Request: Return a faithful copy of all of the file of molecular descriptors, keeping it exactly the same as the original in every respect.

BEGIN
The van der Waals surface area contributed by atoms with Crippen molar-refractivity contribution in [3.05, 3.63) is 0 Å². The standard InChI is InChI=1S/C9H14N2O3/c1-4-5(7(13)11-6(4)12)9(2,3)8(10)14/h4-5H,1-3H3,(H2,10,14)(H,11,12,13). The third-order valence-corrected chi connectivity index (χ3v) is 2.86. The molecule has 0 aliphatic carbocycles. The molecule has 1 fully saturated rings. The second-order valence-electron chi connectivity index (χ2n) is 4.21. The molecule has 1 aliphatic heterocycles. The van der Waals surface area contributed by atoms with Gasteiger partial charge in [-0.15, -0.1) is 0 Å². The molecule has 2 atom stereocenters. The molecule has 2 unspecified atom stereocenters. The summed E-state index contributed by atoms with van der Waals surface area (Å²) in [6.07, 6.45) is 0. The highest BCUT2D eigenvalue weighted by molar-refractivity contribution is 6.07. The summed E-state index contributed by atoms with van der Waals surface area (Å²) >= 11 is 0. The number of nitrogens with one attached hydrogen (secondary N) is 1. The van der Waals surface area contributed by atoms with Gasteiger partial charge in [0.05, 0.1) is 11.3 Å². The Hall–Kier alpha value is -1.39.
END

The van der Waals surface area contributed by atoms with Crippen molar-refractivity contribution in [3.05, 3.63) is 0 Å². The standard InChI is InChI=1S/C9H14N2O3/c1-4-5(7(13)11-6(4)12)9(2,3)8(10)14/h4-5H,1-3H3,(H2,10,14)(H,11,12,13). The third-order valence-corrected chi connectivity index (χ3v) is 2.86. The molecule has 0 aliphatic carbocycles. The molecule has 1 fully saturated rings. The second-order valence-electron chi connectivity index (χ2n) is 4.21. The molecule has 1 aliphatic heterocycles. The van der Waals surface area contributed by atoms with Gasteiger partial charge in [-0.15, -0.1) is 0 Å². The molecule has 2 atom stereocenters. The molecule has 2 unspecified atom stereocenters. The summed E-state index contributed by atoms with van der Waals surface area (Å²) in [6.07, 6.45) is 0. The highest BCUT2D eigenvalue weighted by molar-refractivity contribution is 6.07. The summed E-state index contributed by atoms with van der Waals surface area (Å²) >= 11 is 0. The number of nitrogens with one attached hydrogen (secondary N) is 1. The van der Waals surface area contributed by atoms with Gasteiger partial charge in [0.05, 0.1) is 11.3 Å². The Hall–Kier alpha value is -1.39.